frightened: Photo by Jason B (Default)
I blame the chickens.

Tomorrow I'm off to my birds-work to try and catch the nearly-full-grown red-eared terrapin (slider to the Americans) some bastard dumped in the koi pond. Hopefully once it's out and fostered at mine, I won't have to field idiots telling me "oh, but it's the kindest thing to do". No! No it bloody isn't! Skipping over the fact it's ILLEGAL to abandon animals like that, we have no way to provide it with an appropriate diet or the UV rays it needs. Also, the koi keep trying to eat its face. They're a lot bigger than it is. All we can do is hope it doesn't return the favour.

And they're a bugger to rehome, because they're a really common species for people to get sick of when they grow too big or need too much specialist equipment. Ho hum.

I managed to hand-feed and handle it last week, so I'm hoping that if I go in with a tin of sardines I can repeat the trick tomorrow. And I'm setting up its tank tonight.

I don't actually want to keep it though, so I've been emailing various rescue organisations. No luck so far.
frightened: Photo by Jason B (Default)
A week after getting them, all four chickens are alive and as well as can be expected, and I've had loads of eggs. [personal profile] bokbokosaurus* for lengthy updates. When I checked on them at bedtime tonight, they were lined up in the nestboxes making soft trilling noises.

* Please don't mention this account if you're commenting on that one; I'd like to keep the two separate.
frightened: Photo by Jason B (Default)

Picked up four ex-battery hens from a driveway in Rubery yesterday lunchtime. Got them home on public transport in two cat carriers, which was a bit of a mission, and into the run on my allotment. Two came out of the carriers immediately, saw all the straw and space, and promptly went into a catatonic state of WHAT THE FUCK IS THIS I DON'T EVEN. The other two apparently decided that since the cat carriers offered more space, nesting material and privacy than they'd ever had in their lives before, they'd stay just where they were, thanks.

Eventually they all emerged and figured out the food and water, after first making a concerted effort to eat the wood shavings, dust bath and straw. One explored the coop, came out shouting, and made her bid for Top Hen, beating up each of the others in turn. She seems to have settled down today, though I put Vaseline on their combs (stops the attacker from getting a grip) and sprayed the bottom hen with anti-peck spray just in case.

They're not actually in terrible condition. Three are missing half their beaks, and they've all got bald spots, and the unfortunate hen at the bottom of the pecking order only uses one of her legs. But I was genuinely expecting worse. We'll see how they do.

The Top Hen, the only one with a proper-shaped beak, is Dippy. The next one down, with the frilly feathers, predatory walk and upright comb (all the others have their combs oversized and flopped over), is Trex. I assumed she'd be Top Hen, but she seems content with second place. She does like to stand up tall and give you assessing looks, though. Then there's Steg, with the mucky back feathers and enormous comb. Steg is curious about people, and is the one who'll run up and stare at you. And then there's Arky at the bottom, who gets most of Dippy's wrath because she's only got one working leg, so she's not as quick to get out of the way. But Trex seems to have decided she's Arky's bodyguard, and stands over her when she's resting and guards the door when she's in the nest box.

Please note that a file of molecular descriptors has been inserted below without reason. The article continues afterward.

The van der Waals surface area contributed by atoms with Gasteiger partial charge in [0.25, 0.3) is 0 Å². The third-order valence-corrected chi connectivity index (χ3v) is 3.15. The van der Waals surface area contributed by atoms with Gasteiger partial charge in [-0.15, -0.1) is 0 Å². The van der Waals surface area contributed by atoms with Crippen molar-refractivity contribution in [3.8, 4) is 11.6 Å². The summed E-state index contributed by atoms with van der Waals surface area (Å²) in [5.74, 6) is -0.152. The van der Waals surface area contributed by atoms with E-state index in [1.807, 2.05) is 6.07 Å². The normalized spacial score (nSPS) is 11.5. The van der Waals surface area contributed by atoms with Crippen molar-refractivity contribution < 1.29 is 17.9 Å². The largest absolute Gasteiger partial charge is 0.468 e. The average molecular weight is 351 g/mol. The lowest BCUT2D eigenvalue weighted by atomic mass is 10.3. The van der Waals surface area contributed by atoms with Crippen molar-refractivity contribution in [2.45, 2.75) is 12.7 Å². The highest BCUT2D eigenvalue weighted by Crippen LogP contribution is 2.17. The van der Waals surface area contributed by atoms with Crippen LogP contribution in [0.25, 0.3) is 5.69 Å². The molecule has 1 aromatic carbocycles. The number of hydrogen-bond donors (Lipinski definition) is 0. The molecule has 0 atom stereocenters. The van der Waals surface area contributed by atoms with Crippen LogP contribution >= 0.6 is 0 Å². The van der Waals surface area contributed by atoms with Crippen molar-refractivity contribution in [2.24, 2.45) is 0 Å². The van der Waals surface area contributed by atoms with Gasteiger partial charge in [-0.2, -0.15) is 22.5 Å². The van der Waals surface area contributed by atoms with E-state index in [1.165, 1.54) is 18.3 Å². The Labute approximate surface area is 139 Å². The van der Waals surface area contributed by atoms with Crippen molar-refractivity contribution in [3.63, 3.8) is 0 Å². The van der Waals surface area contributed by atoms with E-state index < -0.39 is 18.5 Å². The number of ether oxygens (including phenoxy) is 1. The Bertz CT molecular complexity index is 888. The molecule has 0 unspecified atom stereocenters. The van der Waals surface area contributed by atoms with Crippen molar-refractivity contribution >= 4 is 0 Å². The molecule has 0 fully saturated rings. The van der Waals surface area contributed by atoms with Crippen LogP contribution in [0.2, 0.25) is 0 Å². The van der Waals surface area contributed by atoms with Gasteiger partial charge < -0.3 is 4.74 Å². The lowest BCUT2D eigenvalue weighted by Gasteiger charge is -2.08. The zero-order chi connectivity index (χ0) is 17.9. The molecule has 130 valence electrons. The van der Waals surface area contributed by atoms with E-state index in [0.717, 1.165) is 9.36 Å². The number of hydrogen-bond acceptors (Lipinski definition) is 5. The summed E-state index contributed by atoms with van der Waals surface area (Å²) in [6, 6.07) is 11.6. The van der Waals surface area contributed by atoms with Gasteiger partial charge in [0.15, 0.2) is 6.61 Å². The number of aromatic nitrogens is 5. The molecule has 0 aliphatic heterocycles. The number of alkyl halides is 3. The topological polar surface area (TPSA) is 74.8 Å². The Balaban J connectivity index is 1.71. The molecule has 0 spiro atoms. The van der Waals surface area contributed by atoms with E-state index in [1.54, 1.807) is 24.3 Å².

They've survived their first 24 hours, which is a Good Start. And I sincerely hope we've now sorted out the pecking order. I've had three eggs so far, which is impressive, given they're meant to be off lay and knackered.
frightened: Photo by Jason B (Default)
I did DIY in the dark. With hammering. I am legendarily clumsy and failed woodwork at school. I still have all my fingers, which is astonishing.

The two runs are both up, roofed over the wire to keep the rain out (with wood till I ran out of wood, and then with tarpaulins), lined with tarpaulins on the floor, and filled with straw, since my super-fast-growing grass seed, well, didn't. (They'll never have seen straw before. You get SO MUCH STRAW out of a compacted bale. It's gonna blow their tiny chicken minds, and it smells beautiful.) The coop roof is painted with: "These birds are checked at least twice a day. They are rescue birds and will need time and rest to recover. In an emergency call NAME on NUMBER." The run roof is painted with: "These birds were saved from tiny, overcrowded cages. Even this little run is big and scary for them. They had never been outside before. They will get more room and treats as soon as they can cope." Hopefully that will prevent well-meaning intervention. The coop and run meet and sometimes exceed recommended welfare standards - I wouldn't even think of using them if they didn't - but I look at it and think "that's a bit small", so I can't blame other people for doing the same. But chickens are creatures of habit, and I'm introducing them to all sorts of terrifying new things, so let's go slow.